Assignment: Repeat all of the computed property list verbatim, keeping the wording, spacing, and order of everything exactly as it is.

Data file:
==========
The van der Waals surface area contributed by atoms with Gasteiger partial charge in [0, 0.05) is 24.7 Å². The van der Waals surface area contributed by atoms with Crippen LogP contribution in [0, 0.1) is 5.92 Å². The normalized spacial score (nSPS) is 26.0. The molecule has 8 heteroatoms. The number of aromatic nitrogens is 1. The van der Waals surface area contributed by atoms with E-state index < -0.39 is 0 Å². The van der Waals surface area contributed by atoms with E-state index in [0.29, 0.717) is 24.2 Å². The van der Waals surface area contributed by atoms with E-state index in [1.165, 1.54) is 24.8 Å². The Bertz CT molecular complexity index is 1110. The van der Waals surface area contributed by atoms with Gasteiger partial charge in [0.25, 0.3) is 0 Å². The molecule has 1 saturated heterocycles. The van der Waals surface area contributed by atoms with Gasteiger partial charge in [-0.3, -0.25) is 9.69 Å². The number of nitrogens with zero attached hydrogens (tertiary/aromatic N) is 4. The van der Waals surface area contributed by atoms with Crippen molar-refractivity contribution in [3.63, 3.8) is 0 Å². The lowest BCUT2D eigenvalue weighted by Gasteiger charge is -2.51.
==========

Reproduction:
The van der Waals surface area contributed by atoms with Gasteiger partial charge in [0, 0.05) is 24.7 Å². The van der Waals surface area contributed by atoms with Crippen LogP contribution in [0, 0.1) is 5.92 Å². The normalized spacial score (nSPS) is 26.0. The molecule has 8 heteroatoms. The number of aromatic nitrogens is 1. The van der Waals surface area contributed by atoms with E-state index < -0.39 is 0 Å². The van der Waals surface area contributed by atoms with E-state index in [0.29, 0.717) is 24.2 Å². The van der Waals surface area contributed by atoms with E-state index in [1.165, 1.54) is 24.8 Å². The Bertz CT molecular complexity index is 1110. The van der Waals surface area contributed by atoms with Gasteiger partial charge in [0.25, 0.3) is 0 Å². The molecule has 1 saturated heterocycles. The van der Waals surface area contributed by atoms with Gasteiger partial charge in [-0.3, -0.25) is 9.69 Å². The number of nitrogens with zero attached hydrogens (tertiary/aromatic N) is 4. The van der Waals surface area contributed by atoms with Crippen molar-refractivity contribution in [3.63, 3.8) is 0 Å². The lowest BCUT2D eigenvalue weighted by Gasteiger charge is -2.51.